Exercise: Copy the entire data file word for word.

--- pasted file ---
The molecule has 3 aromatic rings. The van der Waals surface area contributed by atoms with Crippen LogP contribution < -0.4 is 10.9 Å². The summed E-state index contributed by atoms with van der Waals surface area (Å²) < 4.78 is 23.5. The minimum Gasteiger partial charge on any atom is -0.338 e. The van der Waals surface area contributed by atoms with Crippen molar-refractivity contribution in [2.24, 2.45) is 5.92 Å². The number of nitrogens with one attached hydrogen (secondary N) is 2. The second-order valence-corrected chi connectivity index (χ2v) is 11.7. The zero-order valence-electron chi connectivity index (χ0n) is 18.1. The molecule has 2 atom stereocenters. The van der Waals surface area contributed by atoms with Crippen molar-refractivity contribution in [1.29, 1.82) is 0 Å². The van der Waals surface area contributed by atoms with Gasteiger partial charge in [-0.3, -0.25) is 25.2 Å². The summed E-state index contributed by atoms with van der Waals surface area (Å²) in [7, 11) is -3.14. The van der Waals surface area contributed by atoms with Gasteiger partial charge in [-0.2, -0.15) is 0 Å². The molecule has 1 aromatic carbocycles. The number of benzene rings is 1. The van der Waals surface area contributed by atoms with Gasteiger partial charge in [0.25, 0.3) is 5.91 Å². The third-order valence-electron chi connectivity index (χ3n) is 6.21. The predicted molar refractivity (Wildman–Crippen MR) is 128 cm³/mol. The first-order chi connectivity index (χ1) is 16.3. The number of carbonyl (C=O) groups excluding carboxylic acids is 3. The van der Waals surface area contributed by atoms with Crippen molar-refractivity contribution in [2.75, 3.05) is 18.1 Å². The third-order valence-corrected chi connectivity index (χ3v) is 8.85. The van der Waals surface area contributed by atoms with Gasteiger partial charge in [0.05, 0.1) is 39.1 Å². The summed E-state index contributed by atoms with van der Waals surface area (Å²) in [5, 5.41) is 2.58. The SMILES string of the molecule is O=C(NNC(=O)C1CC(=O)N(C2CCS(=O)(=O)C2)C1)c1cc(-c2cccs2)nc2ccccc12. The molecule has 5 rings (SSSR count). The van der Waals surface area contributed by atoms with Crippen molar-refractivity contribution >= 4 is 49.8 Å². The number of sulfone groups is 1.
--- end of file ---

The molecule has 3 aromatic rings. The van der Waals surface area contributed by atoms with Crippen LogP contribution < -0.4 is 10.9 Å². The summed E-state index contributed by atoms with van der Waals surface area (Å²) < 4.78 is 23.5. The minimum Gasteiger partial charge on any atom is -0.338 e. The van der Waals surface area contributed by atoms with Crippen molar-refractivity contribution in [2.24, 2.45) is 5.92 Å². The number of nitrogens with one attached hydrogen (secondary N) is 2. The second-order valence-corrected chi connectivity index (χ2v) is 11.7. The zero-order valence-electron chi connectivity index (χ0n) is 18.1. The molecule has 2 atom stereocenters. The van der Waals surface area contributed by atoms with Crippen molar-refractivity contribution in [1.29, 1.82) is 0 Å². The van der Waals surface area contributed by atoms with Gasteiger partial charge in [-0.3, -0.25) is 25.2 Å². The summed E-state index contributed by atoms with van der Waals surface area (Å²) in [7, 11) is -3.14. The van der Waals surface area contributed by atoms with Gasteiger partial charge in [-0.2, -0.15) is 0 Å². The molecule has 1 aromatic carbocycles. The number of benzene rings is 1. The van der Waals surface area contributed by atoms with Gasteiger partial charge in [0.25, 0.3) is 5.91 Å². The third-order valence-electron chi connectivity index (χ3n) is 6.21. The predicted molar refractivity (Wildman–Crippen MR) is 128 cm³/mol. The first-order chi connectivity index (χ1) is 16.3. The number of carbonyl (C=O) groups excluding carboxylic acids is 3. The van der Waals surface area contributed by atoms with Crippen molar-refractivity contribution in [2.75, 3.05) is 18.1 Å². The third-order valence-corrected chi connectivity index (χ3v) is 8.85. The van der Waals surface area contributed by atoms with Gasteiger partial charge in [0.05, 0.1) is 39.1 Å². The summed E-state index contributed by atoms with van der Waals surface area (Å²) in [5, 5.41) is 2.58. The SMILES string of the molecule is O=C(NNC(=O)C1CC(=O)N(C2CCS(=O)(=O)C2)C1)c1cc(-c2cccs2)nc2ccccc12. The molecule has 5 rings (SSSR count). The van der Waals surface area contributed by atoms with Crippen molar-refractivity contribution >= 4 is 49.8 Å². The number of sulfone groups is 1.